‘The Andy Griffith Show’: One Star Sang Nearly Every Year at the Indianapolis 500

by Jennifer Shea
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Jim Nabors, who played Gomer Pyle on “The Andy Griffith Show,” was in the stands at the Indianapolis Motor Speedway one day in 1972. Then the venue’s owner, Tony Hulman, ventured over to ask if Nabors would like to sing a song for the gathered fans.

Nabors, who died in 2017 at age 87, agreed to sing the Hoosier hymn “(Back Home Again in) Indiana” before the Indy 500 kicked off. Now, Nabors was far from the only person to do that. But he soon became the person most fans associated with the task, according to the Indianapolis Motor Speedway’s blog.

Nabors reportedly wrote the lyrics to the song on his hand, afraid that he’d forget them. But he needn’t have worried. Nabors’s rendition of the song was so impressive that he received a second invitation to perform at the Speedway. It was the first time in 20 years that a singer had repeated their performance.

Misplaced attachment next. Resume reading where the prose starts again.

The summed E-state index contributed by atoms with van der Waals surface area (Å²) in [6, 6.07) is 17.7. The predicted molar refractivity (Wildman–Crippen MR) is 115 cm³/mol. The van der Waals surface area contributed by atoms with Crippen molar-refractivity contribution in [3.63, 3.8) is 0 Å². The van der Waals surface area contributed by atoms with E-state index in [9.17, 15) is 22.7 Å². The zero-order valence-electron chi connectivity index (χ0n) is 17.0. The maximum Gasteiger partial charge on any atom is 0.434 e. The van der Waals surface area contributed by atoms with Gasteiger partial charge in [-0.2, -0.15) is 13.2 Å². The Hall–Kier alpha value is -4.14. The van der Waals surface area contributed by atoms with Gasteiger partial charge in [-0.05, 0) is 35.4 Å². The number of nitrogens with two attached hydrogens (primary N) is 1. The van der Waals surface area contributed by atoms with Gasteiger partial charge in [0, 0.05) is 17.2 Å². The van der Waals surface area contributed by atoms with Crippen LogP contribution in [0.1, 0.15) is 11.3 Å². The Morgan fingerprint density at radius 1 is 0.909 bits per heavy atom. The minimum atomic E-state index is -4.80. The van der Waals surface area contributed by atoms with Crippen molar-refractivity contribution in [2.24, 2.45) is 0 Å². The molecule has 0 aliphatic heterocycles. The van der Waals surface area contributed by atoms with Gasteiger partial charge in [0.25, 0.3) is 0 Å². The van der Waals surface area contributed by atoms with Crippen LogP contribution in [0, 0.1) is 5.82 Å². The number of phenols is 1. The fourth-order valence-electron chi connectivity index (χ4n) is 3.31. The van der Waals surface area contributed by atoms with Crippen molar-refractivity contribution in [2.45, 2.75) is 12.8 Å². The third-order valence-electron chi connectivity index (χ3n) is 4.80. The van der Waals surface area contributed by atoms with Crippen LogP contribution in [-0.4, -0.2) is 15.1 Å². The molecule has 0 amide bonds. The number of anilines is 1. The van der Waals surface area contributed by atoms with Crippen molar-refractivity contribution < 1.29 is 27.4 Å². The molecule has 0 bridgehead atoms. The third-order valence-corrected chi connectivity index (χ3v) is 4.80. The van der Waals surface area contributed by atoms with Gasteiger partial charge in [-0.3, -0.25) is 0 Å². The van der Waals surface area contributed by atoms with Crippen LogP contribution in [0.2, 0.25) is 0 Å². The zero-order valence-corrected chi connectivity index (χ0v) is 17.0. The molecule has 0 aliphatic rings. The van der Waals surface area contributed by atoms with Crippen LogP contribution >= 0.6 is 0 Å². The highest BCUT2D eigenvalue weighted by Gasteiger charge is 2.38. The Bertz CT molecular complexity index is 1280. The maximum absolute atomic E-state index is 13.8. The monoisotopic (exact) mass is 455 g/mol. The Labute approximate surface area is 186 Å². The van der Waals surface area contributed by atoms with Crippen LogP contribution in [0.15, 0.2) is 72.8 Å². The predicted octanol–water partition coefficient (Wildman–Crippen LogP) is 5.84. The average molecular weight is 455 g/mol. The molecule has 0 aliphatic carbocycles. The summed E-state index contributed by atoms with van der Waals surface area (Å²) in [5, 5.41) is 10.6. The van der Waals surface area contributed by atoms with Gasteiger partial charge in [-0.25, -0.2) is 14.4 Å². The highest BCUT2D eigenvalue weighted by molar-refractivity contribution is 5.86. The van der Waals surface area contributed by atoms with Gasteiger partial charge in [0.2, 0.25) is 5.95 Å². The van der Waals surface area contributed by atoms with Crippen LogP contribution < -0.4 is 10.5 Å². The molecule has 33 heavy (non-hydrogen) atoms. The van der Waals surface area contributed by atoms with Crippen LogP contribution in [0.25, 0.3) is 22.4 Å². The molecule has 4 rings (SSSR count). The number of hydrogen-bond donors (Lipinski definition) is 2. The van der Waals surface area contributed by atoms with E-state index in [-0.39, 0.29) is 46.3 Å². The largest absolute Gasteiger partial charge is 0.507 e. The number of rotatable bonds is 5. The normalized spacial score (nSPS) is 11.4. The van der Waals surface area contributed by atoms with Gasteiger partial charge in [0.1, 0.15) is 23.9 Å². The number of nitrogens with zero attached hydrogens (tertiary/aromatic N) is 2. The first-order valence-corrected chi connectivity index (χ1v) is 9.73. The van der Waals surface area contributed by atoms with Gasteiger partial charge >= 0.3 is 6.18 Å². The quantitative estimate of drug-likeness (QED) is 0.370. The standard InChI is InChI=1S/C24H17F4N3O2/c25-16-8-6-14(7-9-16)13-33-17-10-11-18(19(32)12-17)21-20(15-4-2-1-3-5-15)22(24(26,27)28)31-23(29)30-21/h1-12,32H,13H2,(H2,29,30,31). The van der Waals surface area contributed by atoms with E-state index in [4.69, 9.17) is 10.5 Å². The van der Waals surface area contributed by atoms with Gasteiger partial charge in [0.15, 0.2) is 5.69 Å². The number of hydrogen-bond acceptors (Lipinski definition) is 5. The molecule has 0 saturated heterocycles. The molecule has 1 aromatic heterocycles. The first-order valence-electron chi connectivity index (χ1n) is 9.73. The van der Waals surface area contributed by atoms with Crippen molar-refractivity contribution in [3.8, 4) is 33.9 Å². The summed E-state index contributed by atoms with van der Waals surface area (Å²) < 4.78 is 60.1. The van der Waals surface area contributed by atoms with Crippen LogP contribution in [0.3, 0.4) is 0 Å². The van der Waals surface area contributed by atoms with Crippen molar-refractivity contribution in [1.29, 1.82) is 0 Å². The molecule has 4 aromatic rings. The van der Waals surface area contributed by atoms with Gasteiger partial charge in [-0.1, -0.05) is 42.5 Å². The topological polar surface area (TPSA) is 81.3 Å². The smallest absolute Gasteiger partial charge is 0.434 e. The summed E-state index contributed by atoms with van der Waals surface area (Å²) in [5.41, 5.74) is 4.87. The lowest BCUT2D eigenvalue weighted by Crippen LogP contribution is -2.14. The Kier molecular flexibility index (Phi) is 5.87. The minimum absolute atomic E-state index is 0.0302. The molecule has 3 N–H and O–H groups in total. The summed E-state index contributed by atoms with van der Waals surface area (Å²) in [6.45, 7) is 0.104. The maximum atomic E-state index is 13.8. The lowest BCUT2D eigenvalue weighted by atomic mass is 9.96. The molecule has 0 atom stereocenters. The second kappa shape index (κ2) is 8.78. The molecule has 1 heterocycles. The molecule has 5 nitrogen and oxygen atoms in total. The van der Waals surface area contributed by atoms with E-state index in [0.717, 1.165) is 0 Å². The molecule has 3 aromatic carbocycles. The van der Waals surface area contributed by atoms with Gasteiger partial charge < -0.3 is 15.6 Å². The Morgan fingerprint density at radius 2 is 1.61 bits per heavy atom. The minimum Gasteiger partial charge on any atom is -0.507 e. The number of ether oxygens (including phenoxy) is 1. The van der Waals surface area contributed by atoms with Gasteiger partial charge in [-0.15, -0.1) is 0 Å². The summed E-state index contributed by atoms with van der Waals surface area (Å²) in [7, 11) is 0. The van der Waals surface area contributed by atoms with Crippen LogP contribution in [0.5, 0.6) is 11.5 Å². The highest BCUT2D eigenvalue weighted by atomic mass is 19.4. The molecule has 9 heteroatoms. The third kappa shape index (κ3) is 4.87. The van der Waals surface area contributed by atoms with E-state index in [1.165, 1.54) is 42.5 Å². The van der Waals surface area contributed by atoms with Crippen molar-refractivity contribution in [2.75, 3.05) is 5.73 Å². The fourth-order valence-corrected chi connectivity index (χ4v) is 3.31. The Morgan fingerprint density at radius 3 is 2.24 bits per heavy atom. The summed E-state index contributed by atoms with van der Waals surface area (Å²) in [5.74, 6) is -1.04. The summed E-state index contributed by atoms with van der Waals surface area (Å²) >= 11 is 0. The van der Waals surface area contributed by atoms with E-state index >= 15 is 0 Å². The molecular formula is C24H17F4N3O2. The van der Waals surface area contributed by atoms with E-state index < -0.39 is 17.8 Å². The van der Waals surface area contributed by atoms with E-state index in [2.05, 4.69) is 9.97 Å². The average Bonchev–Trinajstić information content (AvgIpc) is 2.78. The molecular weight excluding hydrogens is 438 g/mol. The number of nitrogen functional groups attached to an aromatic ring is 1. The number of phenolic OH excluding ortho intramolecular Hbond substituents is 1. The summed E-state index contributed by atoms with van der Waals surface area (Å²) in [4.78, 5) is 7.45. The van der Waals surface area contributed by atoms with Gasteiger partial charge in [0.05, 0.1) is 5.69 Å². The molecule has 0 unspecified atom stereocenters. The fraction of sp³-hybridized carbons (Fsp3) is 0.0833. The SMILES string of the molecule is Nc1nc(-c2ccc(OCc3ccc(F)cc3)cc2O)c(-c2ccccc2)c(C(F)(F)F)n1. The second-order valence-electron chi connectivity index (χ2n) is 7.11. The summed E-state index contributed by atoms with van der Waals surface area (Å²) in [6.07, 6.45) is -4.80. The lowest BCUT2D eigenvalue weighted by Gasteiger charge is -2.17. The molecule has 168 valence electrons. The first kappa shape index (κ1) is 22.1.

The “Andy Griffith Show” star would go on to sing the song 36 times from 1972 to 2014. He became a beloved institution at the Indy 500.

“Jim Nabors was definitely someone who made the Indianapolis 500 even bigger and better than it was,” three-time winner Helio Castroneves told the blog. “I knew every time he sang that song before the race. It would be one of the final moments of calm before we started racing. It helped set the stage and was always a great reminder to me of how powerful ‘Back Home Again’ was due to its meaning for the race.”

‘Andy Griffith Show’ Star Was Not a Hoosier

“For those 90 seconds every year, because that song is so important to the Indy 500 fan, there was no better Hoosier than Jim Nabors,” IMS President Doug Boles told the blog.

Yet Nabors was not himself a Hoosier. The “Andy Griffith Show” star was born in Alabama. And he lived in Hawaii as an adult. Still, he braved the lengthy plane rides to the Speedway every year to sing the song for Indy 500 fans and drivers.

Once there, Nabors stayed in the Speedway Motel, then the Turn 2 suites. He took part in the traditional Saturday drivers’ meeting. He rode in the 500 Festival Parade. Then he returned to the Speedway. Once there, he went into the Hall of Fame Museum, hugged the gift shop workers hello and dropped hundreds on souvenirs for friends back home.

Boles said that they all miss Nabors’s voice. But what they miss even more is his heart, which understood how much that pre-race moment meant to Indy fans.

Outsider.com